Our data found that percentage of patients with hematologic diseases in responders (with platelet antibody production) was lower than that in non-responders. Whereas patient age, female sex, and IL-6 C-572G gene polymorphism are not risk factor for platelet antibody production in platelet recipients. In our study, age of healthy control subjects was younger than patients (responders and non-responders), but age of responders and non-responders was similar (p = 0.804). So age had no impact on the data analysis for platelet antibody production.
The prevalence of HLA class I antibodies was 2.27% (2/88) in donors without pregnancy or transfusion history . Schnaidt, et al. tested sera of 500 female blood donors after pregnancy for platelet‐specific antibodies (HPA‐1, 3, 5) using the monoclonal antibody immobilization of platelet antigens (MAIPA) assay. Twenty‐one sera (4.2%) were found to be positive: four anti‐HPA‐1a, one anti‐HPA‐5a and 16 anti‐HPA‐5b. Sera were positive up to 30 years after the last pregnancy . Koerner and colleagues analyzed serum antibodies to platelet-specific glycosphingolipids (GSL) which antibodies were detected only in sera of immune thrombocytopenic purpura (ITP) patients. They found one half (6/12) of patients with ITP had antibodies bound to platelet-specific GSL. Sera from none of 10 patients with nonimmune thrombocytopenia, and only 1 of 18 normal subjects gave positive reactions with the platelet-specific GSL group .
Cytokines are important regulators of immune responses against foreign antigens. The response to foreign antigens is mainly regulated by CD4+ T-helper cells (Th), which can be subdivided into the distinct subsets Th1 and Th2 based on the cytokines they produce. The Th2 subset help B cells to proliferate and differentiate and is associated with humoral-type immune responses. IL-6 promotes Th2 differentiation . IL-6 plays a major role in inflammatory responses and antibody production . IL-6 was found to have a function in restricting early Friend virus replication . We have previously found that the IL-6 C-572G gene polymorphism is significantly associated with anti-E antibody (anti-E) production, with the allele G as a risk allele .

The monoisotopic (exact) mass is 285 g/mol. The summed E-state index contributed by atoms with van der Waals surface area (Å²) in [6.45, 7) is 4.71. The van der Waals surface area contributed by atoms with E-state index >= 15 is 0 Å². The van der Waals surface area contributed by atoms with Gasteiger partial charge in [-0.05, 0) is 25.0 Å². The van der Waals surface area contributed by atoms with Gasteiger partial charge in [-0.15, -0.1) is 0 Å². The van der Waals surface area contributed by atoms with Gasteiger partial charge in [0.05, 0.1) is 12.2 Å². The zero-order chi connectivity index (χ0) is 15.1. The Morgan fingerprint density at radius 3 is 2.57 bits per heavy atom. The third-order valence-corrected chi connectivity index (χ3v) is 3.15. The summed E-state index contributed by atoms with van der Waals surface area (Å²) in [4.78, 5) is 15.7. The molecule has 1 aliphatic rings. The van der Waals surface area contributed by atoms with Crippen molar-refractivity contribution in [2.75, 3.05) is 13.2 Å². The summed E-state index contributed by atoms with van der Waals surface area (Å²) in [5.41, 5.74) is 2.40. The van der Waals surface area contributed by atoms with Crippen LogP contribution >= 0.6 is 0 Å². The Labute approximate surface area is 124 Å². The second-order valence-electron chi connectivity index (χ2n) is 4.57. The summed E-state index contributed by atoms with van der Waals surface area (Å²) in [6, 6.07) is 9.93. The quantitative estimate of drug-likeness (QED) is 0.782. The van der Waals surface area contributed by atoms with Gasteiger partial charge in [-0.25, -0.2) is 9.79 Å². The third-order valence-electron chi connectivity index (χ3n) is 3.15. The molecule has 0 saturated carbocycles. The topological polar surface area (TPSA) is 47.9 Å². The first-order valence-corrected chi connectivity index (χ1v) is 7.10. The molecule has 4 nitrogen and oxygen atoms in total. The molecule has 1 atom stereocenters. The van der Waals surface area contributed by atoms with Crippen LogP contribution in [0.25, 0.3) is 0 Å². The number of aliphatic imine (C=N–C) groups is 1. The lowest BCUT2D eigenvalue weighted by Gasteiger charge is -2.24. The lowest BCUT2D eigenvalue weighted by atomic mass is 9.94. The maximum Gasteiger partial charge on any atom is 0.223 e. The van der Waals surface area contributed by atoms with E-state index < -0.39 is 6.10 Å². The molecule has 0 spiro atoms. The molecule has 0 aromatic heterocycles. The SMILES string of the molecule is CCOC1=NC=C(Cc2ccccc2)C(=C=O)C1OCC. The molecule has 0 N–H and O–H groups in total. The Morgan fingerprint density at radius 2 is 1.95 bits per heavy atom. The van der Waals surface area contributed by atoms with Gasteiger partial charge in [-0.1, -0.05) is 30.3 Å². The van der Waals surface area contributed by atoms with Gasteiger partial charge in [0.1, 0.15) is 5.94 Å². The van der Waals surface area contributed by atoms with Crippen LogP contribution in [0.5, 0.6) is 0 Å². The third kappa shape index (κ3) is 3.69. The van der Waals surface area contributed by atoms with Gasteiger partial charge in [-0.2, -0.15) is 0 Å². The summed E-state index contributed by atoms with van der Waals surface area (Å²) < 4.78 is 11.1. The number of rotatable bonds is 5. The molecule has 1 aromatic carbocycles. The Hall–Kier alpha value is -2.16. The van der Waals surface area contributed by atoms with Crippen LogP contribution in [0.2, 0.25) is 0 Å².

Friedman, et al. found a high rate of alloimmunization to both RBC (30%) and platelet antigens (85%) in transfused sickle cell disease (SCD) patients, but detected no significant association between RBC and platelet alloimmunization. This suggests that responders to RBC antigens are not more likely to respond to the antigenic determinants responsible for platelet alloimmunization . Verduin, et al. showed that women with sickle cell disease were at a higher relative risk (27.0%) of developing RBC alloimmunization compared to men with the same disease. In patients without hemoglobinopathy, the risk of RBC alloimmunization appeared to be similar among men and women . This is likely explained by more exposure to immunizing events through pregnancy and/or transfusions in females with sickle cell disease. In our study, female patients tend to have an increased relative risk on platelet alloantibodies compared with men (53.3% vs. 30%, p = 0.103). Sharpe, et al. found that the HLA-alloimmunization rate was different according to gender: 22% for males (4/18) vs. 67% for females (10/15) .
In this study, total platelet requirements in hematologic patients were higher than those in non-hematologic patients. This may be explained by that hematologic patients often develop thrombocytopenia as a consequence of the underlying disease itself and therapy, and platelet transfusion is required for the prevention or treatment of hemorrhagic manifestations in patients with thrombocytopenia. Wang, et al. found that anti-HLA and anti-HPA alloantibodies were found in 114 of 204 (55.88%) patients with platelet refractoriness, including 110 (96.49%) with anti-HLA alloantibodies only, 2 (1.75%) with anti-HPA alloantibodies only and 2 (1.75%) with both anti-HLA and anti-HPA alloantibodies (anti-HPA-3a and anti-HPA-5b) . Kiefel, et al. studies serum samples from 252 patients with hematologic or oncologic diseases, and platelet antibodies were detected in the sera of 113 patients (44.8% of 252) . In the present study, the detection rate of platelet antibodies in hematologic patients was 42.3%, which was lower than that of patients with non-hematologic diseases (79.2%, p = 0.01).
Platelets express HLA class I antigens, but platelets do not express HLA class II antigens . Primary HLA alloimmunization is dependent on recognition of both HLA Class I and Class II antigenic differences. The presence of viable cells bearing Class II antigens such as lymphocytes and antigen-presenting cells is necessary to stimulate primary HLA alloimmunization. If ways were found either to remove the Class II-carrying leukocytes physically or to inactivate them, HLA alloimmunization could be prevented. This method will not, however, prevent the formation of platelet-specific alloantibody, which is due to transfusion of incompatible platelet antigens .
In a meta-analysis, Vamvakas combined the results of 8 randomized controlled trial and found that a statistically significant benefit from white cell reduction in preventing HLA-alloimmunization . Seftel, et al. reported that universal prestorage leukoreduction reduces platelet alloimmunization in multiply transfused patients, patients undergoing stem cell transplantation as well as acute leukemia patients receiving aggressive chemotherapy . In our study blood components for patients with hematologic diseases were leukoreduced, leukoreduction might be responsible for a lower rate of alloimmunization in patients with hematologic disease as compared with patients with non-hematologic disease.